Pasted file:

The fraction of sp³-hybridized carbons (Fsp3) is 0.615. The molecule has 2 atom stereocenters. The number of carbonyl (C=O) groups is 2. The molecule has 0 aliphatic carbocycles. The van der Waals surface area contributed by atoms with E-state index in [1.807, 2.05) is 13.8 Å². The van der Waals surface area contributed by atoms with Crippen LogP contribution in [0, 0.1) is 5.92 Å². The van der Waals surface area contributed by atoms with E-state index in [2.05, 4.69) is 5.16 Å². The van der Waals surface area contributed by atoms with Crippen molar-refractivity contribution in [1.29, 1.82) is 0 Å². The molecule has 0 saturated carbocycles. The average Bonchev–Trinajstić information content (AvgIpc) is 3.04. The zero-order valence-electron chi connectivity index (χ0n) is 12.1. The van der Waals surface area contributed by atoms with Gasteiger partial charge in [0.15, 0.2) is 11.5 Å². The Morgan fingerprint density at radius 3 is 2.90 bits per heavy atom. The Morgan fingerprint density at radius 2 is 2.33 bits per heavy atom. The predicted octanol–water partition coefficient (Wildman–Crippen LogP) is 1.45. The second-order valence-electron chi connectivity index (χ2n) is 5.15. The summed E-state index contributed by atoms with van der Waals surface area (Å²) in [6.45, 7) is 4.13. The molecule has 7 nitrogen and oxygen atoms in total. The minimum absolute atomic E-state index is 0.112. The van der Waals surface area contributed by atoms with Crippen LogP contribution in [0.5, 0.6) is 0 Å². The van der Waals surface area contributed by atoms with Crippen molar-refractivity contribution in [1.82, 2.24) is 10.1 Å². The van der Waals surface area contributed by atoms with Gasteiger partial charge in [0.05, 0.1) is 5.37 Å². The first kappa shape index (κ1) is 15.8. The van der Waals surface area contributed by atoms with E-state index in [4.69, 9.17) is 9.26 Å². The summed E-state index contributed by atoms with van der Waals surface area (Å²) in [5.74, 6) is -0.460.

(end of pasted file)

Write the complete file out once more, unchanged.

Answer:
The fraction of sp³-hybridized carbons (Fsp3) is 0.615. The molecule has 2 atom stereocenters. The number of carbonyl (C=O) groups is 2. The molecule has 0 aliphatic carbocycles. The van der Waals surface area contributed by atoms with E-state index in [1.807, 2.05) is 13.8 Å². The van der Waals surface area contributed by atoms with Crippen LogP contribution in [0, 0.1) is 5.92 Å². The van der Waals surface area contributed by atoms with E-state index in [2.05, 4.69) is 5.16 Å². The van der Waals surface area contributed by atoms with Crippen molar-refractivity contribution in [1.29, 1.82) is 0 Å². The molecule has 0 saturated carbocycles. The average Bonchev–Trinajstić information content (AvgIpc) is 3.04. The zero-order valence-electron chi connectivity index (χ0n) is 12.1. The van der Waals surface area contributed by atoms with Gasteiger partial charge in [0.15, 0.2) is 11.5 Å². The Morgan fingerprint density at radius 3 is 2.90 bits per heavy atom. The Morgan fingerprint density at radius 2 is 2.33 bits per heavy atom. The predicted octanol–water partition coefficient (Wildman–Crippen LogP) is 1.45. The second-order valence-electron chi connectivity index (χ2n) is 5.15. The summed E-state index contributed by atoms with van der Waals surface area (Å²) in [6.45, 7) is 4.13. The molecule has 7 nitrogen and oxygen atoms in total. The minimum absolute atomic E-state index is 0.112. The van der Waals surface area contributed by atoms with Crippen LogP contribution in [0.5, 0.6) is 0 Å². The van der Waals surface area contributed by atoms with Crippen molar-refractivity contribution in [1.82, 2.24) is 10.1 Å². The van der Waals surface area contributed by atoms with Gasteiger partial charge in [0.05, 0.1) is 5.37 Å². The first kappa shape index (κ1) is 15.8. The van der Waals surface area contributed by atoms with E-state index in [4.69, 9.17) is 9.26 Å². The summed E-state index contributed by atoms with van der Waals surface area (Å²) in [5.74, 6) is -0.460.